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Motorola ekes profit, confirms 2 Android phones

updated 08:20 am EDT, Thu July 30, 2009

Motorola Q2 2009

Motorola this morning touted rare positive news with its first profit in several quarters. The company generated a net income of $26 million, or just a single cent per share, and owed much of the return to health due to major cost cuts, including 7,000 job cuts as well as selling Good Technology. Recent quarters have seen losses, and the company had broken even just the past spring.

However, the return to form comes at the expense of substantial losses across all its divisions, but particularly in its phone unit. The company's phone shipments were almost cut in half year-to-year, falling 47.3 percent from 28.1 million last spring to just 14.8 million this year. Its actual income also dropped 45 percent to $1.8 billion. It now expects its market share to have fallen to 5.5 percent from a previous drop to 6 percent.

The company didn't directly explain the shortfall but has reiterated its plans to launch "differentiated" smartphones before the end of 2009 and is looking forward to its 2010 lineup. Much of Motorola's continued drop in influence has been blamed on a weak smartphone lineup characterized by at best mid-range devices like the Q9c. It only just this spring entered modern touchscreen phones with the QA4 Evoke.

Motorola also clarified its 2009 smartphone plans during a conference call for the results and confirmed that it will have two Android devices released before the end of the year on two major US carriers. It didn't provide details itself but is known to be developing the Morrison, a touchscreen QWERTY slider for T-Mobile, and the Calgary (pictured), a similarly shaped device for Verizon. These will get the company "back in the game" for smartphones and will focus heavily on Internet access and messaging, company chief Sanjay Jha said. More details are anticipated in September.

The executive added that the company will now have "several" Android phones due in 2010 and that most of the devices it launches that year will be smartphones; it expects many customers to switch to smartphones in the next year as costs get lower. Motorola's own Android phones should cover a much wider price range at that point and should include categories which have previously been limited to feature-locked phones. Jha also outlined that Motorola was developing a service for a shareable "end-to-end experience" that, among other aspects, would integrate contacts and messaging as well as improve collaboration.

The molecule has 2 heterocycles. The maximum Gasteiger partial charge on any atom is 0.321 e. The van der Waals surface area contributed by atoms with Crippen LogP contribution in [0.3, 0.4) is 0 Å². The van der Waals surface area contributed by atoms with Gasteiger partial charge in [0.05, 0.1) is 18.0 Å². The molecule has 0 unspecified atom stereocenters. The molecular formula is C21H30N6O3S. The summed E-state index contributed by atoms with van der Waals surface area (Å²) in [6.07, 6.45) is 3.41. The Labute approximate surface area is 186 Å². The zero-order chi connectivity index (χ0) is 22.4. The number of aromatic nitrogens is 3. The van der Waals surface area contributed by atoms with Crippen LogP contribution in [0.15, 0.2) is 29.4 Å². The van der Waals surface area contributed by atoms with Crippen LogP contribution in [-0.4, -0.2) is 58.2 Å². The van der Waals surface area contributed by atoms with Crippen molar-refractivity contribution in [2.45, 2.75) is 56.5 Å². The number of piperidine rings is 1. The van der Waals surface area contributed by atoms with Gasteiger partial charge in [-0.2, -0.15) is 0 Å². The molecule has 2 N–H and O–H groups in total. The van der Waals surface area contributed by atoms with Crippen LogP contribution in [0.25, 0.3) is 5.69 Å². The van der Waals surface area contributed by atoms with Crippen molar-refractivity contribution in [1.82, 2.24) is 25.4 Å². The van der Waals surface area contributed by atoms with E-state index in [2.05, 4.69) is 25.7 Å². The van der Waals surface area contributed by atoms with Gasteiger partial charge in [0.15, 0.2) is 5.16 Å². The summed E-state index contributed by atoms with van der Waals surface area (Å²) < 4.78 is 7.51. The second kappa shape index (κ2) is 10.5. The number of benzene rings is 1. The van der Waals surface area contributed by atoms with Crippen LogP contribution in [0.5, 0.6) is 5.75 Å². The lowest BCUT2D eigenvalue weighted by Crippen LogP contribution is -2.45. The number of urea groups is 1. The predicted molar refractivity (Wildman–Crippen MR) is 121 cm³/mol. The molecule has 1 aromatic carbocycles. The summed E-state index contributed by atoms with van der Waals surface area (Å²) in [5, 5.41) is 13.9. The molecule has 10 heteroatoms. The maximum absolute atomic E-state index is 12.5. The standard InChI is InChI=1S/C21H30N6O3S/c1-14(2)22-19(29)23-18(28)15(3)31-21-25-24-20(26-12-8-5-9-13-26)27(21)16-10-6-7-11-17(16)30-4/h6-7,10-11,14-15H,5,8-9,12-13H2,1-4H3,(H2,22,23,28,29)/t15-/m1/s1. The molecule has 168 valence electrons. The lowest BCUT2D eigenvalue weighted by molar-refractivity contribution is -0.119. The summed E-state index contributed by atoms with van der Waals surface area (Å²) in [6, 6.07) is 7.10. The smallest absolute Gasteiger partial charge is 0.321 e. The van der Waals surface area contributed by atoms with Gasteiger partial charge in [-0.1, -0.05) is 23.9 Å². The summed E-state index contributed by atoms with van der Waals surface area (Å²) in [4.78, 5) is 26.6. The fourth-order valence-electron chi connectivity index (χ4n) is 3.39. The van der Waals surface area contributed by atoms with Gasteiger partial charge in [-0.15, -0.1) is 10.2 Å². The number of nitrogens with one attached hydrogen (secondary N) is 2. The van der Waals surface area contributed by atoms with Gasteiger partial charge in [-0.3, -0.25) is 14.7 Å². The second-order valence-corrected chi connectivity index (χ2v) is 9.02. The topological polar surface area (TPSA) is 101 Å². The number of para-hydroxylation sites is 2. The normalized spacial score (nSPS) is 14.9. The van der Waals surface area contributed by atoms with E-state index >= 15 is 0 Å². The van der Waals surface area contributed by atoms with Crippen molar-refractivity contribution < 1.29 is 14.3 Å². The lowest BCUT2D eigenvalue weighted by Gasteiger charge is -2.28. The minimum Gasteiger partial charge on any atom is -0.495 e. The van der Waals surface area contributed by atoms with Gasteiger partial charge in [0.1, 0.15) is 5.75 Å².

Windows Mobile was conspicuously absent during the conference call; Jha had previously said that it considered Android superior this year and had only expected to return to Microsoft's platform in 2010 with Windows Mobile 7, but it's now implied Android will play a more important role in the coming year.

by MacNN Staff



  1. Salty

    Joined: Dec 1969


    Makes Sense

    Makes sense, Motorola lost the feature phone market to SE and LG among others, (Which is impressive since while Motorolas are awful phones, LGs are worse!) and they flopped in the emerging smart phone market because they tied their fortunes to Windows Mobile instead of creating their own product. Their offerings became just one in a sea of many, and when you can only differentiate based on hardware when the software already sucks you're screwed.

    Motorola realizes Android will let them do a lot more, and will give them a smartphone platform people actually want to use.

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